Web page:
I have been to Washington, DC, a number of times and always came away with new insights. We took a family trip there this past week to introduce our granddaughter, Erin, to the nation’s capital. As always, I left with a new set of impressions. This time I was especially sensitive to the diversity I observed. Here are a few vignettes:
- The young father—possibly Ethiopian or Eritrean—sitting on a bench with his wife and two children between the Vietnam Memorial and the Lincoln Memorial and explaining to his family in precise English the importance of these sites.
- Muslim women carefully covered with full length dresses and the hijab while sitting at Ben and Jerry’s eating ice cream.
- The group of French students and their professor admiring the art works at the National Gallery of Art.
- Visiting school groups, both from out of town and local, composed of students of various ethnicities.
- Overhearing conversations in many languages and dialects.
- The racial diversity of Federal employees who provide security at the Capitol and other sites on the Mall.
- A little girl posing next to the statue of Rosa Parks in the Capital Rotunda (see below).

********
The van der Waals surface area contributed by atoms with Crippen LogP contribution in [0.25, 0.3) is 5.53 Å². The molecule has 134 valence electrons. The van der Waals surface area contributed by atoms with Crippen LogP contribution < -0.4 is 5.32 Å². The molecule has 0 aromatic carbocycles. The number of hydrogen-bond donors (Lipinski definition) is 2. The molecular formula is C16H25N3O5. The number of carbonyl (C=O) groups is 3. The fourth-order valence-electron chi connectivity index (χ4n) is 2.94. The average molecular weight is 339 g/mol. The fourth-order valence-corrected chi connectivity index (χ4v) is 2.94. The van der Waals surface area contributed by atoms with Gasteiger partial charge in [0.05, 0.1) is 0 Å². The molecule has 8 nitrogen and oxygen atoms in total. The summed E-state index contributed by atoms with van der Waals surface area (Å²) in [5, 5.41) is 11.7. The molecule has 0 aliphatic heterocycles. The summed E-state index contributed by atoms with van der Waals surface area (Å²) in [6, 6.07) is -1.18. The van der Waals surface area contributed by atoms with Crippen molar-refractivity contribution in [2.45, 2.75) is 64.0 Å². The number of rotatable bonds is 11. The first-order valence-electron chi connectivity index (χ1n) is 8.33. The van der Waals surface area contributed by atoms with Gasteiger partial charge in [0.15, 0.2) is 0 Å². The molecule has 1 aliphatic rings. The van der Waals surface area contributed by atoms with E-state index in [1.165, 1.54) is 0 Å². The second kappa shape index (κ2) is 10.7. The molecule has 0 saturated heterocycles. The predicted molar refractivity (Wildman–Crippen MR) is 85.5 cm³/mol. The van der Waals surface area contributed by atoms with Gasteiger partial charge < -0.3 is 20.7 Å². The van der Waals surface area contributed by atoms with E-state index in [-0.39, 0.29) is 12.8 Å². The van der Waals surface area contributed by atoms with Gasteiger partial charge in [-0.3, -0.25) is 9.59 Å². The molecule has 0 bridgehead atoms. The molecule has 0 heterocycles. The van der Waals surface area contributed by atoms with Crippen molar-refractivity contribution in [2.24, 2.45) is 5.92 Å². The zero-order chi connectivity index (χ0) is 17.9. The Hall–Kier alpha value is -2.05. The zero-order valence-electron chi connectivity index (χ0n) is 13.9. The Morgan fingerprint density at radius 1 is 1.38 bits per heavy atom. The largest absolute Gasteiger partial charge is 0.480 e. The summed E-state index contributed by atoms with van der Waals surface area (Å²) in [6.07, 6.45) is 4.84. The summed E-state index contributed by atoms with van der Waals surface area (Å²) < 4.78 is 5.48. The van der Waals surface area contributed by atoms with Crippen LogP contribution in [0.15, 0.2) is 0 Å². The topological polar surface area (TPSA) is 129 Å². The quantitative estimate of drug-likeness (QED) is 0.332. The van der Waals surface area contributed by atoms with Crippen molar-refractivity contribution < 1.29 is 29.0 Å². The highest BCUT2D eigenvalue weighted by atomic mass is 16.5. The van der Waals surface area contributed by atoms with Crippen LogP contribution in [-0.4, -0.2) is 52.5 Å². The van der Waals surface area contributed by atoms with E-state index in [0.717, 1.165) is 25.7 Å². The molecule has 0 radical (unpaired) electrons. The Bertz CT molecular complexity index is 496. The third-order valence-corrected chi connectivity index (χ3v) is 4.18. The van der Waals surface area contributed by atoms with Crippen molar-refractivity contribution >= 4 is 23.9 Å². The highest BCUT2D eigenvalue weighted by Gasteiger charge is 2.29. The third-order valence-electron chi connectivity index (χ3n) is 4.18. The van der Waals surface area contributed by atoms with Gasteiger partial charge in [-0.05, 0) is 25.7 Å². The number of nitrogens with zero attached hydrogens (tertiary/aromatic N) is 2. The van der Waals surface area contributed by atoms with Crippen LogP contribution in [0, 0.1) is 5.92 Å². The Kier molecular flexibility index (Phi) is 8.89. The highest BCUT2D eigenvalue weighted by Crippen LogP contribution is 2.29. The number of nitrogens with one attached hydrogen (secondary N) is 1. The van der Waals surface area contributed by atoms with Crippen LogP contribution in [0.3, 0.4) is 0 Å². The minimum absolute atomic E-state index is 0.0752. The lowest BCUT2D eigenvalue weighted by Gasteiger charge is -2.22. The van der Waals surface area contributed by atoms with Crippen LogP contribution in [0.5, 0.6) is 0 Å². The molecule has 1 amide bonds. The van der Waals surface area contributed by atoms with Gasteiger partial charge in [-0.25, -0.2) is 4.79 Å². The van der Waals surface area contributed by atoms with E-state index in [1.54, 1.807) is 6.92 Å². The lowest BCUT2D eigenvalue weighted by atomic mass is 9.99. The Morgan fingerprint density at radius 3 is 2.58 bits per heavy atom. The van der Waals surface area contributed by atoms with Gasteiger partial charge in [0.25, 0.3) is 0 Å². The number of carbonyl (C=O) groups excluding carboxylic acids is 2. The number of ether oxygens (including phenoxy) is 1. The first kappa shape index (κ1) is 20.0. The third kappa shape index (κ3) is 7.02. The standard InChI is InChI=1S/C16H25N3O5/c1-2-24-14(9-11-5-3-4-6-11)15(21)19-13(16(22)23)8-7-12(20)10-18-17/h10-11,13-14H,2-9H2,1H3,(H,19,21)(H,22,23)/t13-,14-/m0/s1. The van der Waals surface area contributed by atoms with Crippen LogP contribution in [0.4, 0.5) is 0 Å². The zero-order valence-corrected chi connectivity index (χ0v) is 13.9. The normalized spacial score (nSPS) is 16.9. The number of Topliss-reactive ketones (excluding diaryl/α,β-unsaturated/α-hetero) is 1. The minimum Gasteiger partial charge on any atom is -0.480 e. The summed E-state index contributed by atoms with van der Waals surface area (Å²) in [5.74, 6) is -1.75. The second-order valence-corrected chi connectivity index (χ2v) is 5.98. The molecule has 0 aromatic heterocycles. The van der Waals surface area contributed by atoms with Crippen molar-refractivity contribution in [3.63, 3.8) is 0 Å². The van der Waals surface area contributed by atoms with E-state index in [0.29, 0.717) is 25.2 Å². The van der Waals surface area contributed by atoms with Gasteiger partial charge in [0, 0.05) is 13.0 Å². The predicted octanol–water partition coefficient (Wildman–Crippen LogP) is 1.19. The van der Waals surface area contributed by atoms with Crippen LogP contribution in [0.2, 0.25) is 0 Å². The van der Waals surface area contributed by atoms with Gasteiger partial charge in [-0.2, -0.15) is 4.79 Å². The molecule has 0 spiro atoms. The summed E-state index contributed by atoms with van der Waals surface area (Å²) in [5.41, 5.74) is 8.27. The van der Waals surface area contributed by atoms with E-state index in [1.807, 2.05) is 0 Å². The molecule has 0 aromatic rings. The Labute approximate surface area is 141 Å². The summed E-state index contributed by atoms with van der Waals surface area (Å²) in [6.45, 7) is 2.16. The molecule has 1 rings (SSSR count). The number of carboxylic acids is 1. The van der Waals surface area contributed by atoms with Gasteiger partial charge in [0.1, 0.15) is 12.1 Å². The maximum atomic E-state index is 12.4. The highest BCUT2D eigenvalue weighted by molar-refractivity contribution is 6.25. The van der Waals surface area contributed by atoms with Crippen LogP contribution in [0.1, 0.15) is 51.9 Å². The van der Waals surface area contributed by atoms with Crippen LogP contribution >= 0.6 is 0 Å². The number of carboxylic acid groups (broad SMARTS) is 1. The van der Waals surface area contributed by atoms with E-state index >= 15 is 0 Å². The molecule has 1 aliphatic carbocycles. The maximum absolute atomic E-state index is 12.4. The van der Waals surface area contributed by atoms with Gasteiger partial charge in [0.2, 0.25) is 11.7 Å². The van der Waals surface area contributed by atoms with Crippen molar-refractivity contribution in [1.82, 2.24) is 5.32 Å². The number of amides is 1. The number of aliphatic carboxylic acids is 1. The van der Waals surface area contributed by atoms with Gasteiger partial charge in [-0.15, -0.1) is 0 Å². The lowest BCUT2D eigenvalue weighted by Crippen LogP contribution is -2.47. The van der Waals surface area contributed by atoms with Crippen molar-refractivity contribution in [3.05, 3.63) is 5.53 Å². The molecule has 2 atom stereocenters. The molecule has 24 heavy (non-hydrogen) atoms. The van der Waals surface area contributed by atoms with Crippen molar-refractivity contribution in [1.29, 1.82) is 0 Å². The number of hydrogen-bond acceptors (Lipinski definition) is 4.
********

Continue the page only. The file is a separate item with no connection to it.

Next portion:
A visit to Washington is a reminder that we are diverse nation and our diversity is attractive to people from around the world. Because of the opportunity available in this country, many have migrated here and many more want to do so.
Whether we will be a diverse nation is not a question. The diversity began when explorers from England, Holland, Spain, and France decided to settle on the continent. Despite significant differences and conflict over the years, the movement has been toward inclusion and equality rather than separation and submission.
The process of inclusion is never complete, but there are some who would seek to use our differences as a means of division rather than cooperation. There are those who would seek to divide us with fear and distrust. They will not succeed.
Exclusion is not an option; inclusion is the overpowering force in our country.